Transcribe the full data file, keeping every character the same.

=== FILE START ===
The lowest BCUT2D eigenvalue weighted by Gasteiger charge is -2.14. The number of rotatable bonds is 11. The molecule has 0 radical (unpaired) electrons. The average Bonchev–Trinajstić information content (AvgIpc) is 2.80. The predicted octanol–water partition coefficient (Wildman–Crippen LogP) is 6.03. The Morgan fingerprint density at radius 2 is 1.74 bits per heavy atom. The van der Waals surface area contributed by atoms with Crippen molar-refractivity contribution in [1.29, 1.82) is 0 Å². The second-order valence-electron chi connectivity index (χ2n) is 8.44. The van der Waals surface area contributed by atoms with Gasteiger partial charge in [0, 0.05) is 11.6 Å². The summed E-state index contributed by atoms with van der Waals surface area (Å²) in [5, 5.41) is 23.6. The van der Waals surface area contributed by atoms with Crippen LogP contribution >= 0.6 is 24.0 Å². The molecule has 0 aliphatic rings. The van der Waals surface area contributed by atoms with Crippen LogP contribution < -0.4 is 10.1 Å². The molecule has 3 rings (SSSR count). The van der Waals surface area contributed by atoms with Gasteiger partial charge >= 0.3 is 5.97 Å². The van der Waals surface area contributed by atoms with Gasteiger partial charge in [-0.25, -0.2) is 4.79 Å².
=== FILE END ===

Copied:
The lowest BCUT2D eigenvalue weighted by Gasteiger charge is -2.14. The number of rotatable bonds is 11. The molecule has 0 radical (unpaired) electrons. The average Bonchev–Trinajstić information content (AvgIpc) is 2.80. The predicted octanol–water partition coefficient (Wildman–Crippen LogP) is 6.03. The Morgan fingerprint density at radius 2 is 1.74 bits per heavy atom. The van der Waals surface area contributed by atoms with Crippen molar-refractivity contribution in [1.29, 1.82) is 0 Å². The second-order valence-electron chi connectivity index (χ2n) is 8.44. The van der Waals surface area contributed by atoms with Gasteiger partial charge in [0, 0.05) is 11.6 Å². The summed E-state index contributed by atoms with van der Waals surface area (Å²) in [5, 5.41) is 23.6. The van der Waals surface area contributed by atoms with Crippen LogP contribution >= 0.6 is 24.0 Å². The molecule has 0 aliphatic rings. The van der Waals surface area contributed by atoms with Crippen LogP contribution < -0.4 is 10.1 Å². The molecule has 3 rings (SSSR count). The van der Waals surface area contributed by atoms with Gasteiger partial charge >= 0.3 is 5.97 Å². The van der Waals surface area contributed by atoms with Gasteiger partial charge in [-0.25, -0.2) is 4.79 Å².